Revoking "trust" upon retirement, when the identity would be functionally disabled with respect to Gentoo regardless, seems pointless. Revoking "trust" upon legal name change is logically pointless. Given the recommendation to create and retain a revocation certificate for PGP keys, recommending that "trust" be revoked by others is arguably redundant. [GLEP63]
> > Key signing partners > -------------------- > > In order to improve key signing accessibility to developers, Gentoo will > accept signatures made by members of partner communities. The list > of partner communities will be maintained in Gentoo Wiki [TODO]. New > communities will be added to the list only if they have compatible key > signing rules and they agree to it. >
Even if only for the sake of general example, outside of the proposal itself, there really should be some indication of what "partner communities" are being considered.
> > Example key signing process (informative) > ----------------------------------------- > > Let's consider that Alice is planning to meet Bob and sign his OpenPGP > key. In this section, we will only consider the process of signing > Bob's key from Alice's perspective. Usually, at the same time Bob would > sign Alice's key — with an equivalent process. > > Bob has printed the output of ``gpg --list-keys`` for his key, and gives > it to Alice. It contains the following text:: > > pub rsa2048 2019-01-23 [SC] [expires: 2021-01-22] > 6CDE875E9CCF01D6E5691C9561FB7991B3D45B3C > uid [ultimate] Robert Someone <bob@×××××××.com> > uid [ultimate] Robert Someone <bob2@×××××××.org> > sub rsa2048 2019-01-23 [E] [expires: 2021-01-22] > > Alice verifies the Bob's identity. He gives her his ID card, stating:: > > Given name: Robert > Family name: Someone > > Ideally, Alice would have known what kind of document to expected > and would have read up on verifying it. After verifying that > the document looks legitimate, and the photograph reasonably matches > Bob, she has confirmed Bob's real name. >
Again, this is, according to the supposed "threat model" (ie people who are using false identities and have even the slightest degree of competence in that area) expecting a degree of expertise which is unrealistic.
> Afterwards, she prepares two chunks of random data, e.g. by doing:: > > dd if=/dev/urandom bs=1k count=1 | base64 > > She sends the first of them to ``bob@×××××××.com``, and the second one > to ``bob2@×××××××.com``. Bob replies by quoting the received chunk, > and signing his mail using his OpenPGP key. Once Alice receives > the reply, she verifies the content and the fingerprint of primary key > corresponding to the signature. If they match, she has confirmed Bob's > e-mail addresses. > > At this point, she can sign both of Bob's UIDs. > > > Rationale > ========= > > Milestones > ---------- > > The transitional period is provided so that developers currently missing > user signatures are given time to obtain them. Initially, the period > is set to roughly one and half year but can be extended if the adoption > is problematic. > > Additionally, a half as long transitional period is provided for new > developers. This is meant to avoid blocking recruitment while the key > signing network is still being built. >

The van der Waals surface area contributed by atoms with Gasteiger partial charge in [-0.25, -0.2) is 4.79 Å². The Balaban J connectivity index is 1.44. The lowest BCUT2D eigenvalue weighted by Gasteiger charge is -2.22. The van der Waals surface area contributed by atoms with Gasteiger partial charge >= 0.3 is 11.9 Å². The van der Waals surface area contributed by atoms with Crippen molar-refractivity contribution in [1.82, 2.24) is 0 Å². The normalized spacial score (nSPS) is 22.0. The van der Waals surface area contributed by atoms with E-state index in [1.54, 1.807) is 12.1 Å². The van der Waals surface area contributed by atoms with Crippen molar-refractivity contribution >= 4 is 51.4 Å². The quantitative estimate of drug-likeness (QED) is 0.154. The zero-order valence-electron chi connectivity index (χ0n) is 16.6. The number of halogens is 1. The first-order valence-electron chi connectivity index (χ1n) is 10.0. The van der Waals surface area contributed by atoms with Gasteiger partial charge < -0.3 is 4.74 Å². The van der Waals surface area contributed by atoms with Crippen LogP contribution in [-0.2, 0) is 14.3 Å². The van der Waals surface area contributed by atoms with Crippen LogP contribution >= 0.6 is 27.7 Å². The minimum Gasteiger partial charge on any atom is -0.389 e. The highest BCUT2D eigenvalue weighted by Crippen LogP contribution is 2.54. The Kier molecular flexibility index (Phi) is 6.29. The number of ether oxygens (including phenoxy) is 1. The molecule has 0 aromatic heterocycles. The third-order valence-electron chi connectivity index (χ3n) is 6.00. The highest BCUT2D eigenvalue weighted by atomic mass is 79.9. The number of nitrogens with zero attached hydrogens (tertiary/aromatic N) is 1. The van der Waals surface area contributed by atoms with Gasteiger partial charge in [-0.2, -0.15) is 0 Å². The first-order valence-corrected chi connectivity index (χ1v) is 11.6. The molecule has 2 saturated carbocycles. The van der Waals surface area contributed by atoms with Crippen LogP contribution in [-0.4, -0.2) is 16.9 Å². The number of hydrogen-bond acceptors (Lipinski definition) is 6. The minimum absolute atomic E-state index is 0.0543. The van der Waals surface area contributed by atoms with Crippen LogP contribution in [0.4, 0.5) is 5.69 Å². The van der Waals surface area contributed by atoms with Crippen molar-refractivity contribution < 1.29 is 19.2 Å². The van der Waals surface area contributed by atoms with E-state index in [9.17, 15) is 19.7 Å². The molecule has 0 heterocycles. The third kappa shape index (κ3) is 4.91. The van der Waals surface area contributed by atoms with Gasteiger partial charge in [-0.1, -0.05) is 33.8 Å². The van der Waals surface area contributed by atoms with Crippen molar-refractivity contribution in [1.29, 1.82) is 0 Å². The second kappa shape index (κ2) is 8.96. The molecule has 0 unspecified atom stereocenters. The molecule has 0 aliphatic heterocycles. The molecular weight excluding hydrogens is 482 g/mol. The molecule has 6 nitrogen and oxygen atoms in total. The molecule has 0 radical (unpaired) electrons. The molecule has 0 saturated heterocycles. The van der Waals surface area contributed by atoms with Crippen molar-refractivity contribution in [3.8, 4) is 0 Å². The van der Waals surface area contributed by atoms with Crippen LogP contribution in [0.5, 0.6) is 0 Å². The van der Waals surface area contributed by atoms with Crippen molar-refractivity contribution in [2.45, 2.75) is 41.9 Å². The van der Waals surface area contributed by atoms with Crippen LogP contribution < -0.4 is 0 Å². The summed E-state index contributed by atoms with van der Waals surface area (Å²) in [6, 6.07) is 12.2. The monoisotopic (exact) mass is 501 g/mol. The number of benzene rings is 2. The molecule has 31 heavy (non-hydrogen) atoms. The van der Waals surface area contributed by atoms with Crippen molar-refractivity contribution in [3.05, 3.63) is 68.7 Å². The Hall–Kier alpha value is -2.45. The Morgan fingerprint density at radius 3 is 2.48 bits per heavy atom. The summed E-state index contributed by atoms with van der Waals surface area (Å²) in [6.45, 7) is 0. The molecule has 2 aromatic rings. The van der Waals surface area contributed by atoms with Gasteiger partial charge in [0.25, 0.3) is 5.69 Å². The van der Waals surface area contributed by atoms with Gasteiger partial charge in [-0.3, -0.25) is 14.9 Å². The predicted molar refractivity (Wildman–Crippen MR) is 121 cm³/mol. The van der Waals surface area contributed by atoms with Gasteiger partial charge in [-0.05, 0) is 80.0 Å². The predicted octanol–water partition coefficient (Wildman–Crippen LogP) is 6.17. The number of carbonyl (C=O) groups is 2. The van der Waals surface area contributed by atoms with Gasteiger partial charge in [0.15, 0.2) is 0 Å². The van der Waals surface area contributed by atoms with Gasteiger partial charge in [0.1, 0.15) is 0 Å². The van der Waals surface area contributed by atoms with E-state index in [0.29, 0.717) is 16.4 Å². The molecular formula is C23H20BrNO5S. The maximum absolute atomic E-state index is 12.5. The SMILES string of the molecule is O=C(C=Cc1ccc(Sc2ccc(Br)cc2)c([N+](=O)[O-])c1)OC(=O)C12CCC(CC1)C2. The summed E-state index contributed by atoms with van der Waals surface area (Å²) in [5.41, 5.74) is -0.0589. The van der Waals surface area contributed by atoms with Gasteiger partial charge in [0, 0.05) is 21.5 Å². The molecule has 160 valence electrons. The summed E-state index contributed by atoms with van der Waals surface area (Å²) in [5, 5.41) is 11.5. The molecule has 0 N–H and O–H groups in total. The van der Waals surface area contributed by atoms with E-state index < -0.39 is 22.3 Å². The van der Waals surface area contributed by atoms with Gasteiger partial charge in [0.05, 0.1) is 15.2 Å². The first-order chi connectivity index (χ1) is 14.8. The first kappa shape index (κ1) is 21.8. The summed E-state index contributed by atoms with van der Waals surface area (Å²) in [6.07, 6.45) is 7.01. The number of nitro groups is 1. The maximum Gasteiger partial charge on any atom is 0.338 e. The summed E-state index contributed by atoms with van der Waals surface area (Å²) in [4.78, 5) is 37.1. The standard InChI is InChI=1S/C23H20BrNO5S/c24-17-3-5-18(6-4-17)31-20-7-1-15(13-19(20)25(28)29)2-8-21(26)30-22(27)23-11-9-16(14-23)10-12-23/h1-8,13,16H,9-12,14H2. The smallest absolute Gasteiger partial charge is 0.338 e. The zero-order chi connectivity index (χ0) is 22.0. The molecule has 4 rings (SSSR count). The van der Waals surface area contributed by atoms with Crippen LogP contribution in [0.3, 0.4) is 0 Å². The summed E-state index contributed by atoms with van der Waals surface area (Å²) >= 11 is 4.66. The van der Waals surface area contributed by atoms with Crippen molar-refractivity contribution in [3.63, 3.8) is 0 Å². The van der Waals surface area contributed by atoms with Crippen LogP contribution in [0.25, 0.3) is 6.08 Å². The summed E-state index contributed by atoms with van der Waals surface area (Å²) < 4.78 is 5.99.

Given that Gentoo is perpetually understaffed in various areas, and the single issue that most often comes up as a reason for people to not join and take a more active role is that it involves too much pointless work to get their commit bit set, this proposal seeks to require pointless work which many would out of principle not do and others are simply unable to actually comply with. This seems sub-optimal.
> > Rules > ----- > > The rules aim to reiterate the common web of trust practices. Firstly, > they emphasize the fact that signatures are done per user identifier > and not per key, and therefore each identifier signed needs to be > verified. Appropriately, you don't have to sign all the user > identifiers immediately or at all. > > The policy is focused around standard user identifiers, consisting > of a real name and an e-mail address. In context of those, it requires > at least a single identifier that actually has a real name for GLEP 67
GLEP 76 [GLEP76], GLEP 67 [GLEP67] seems at most tangentially related.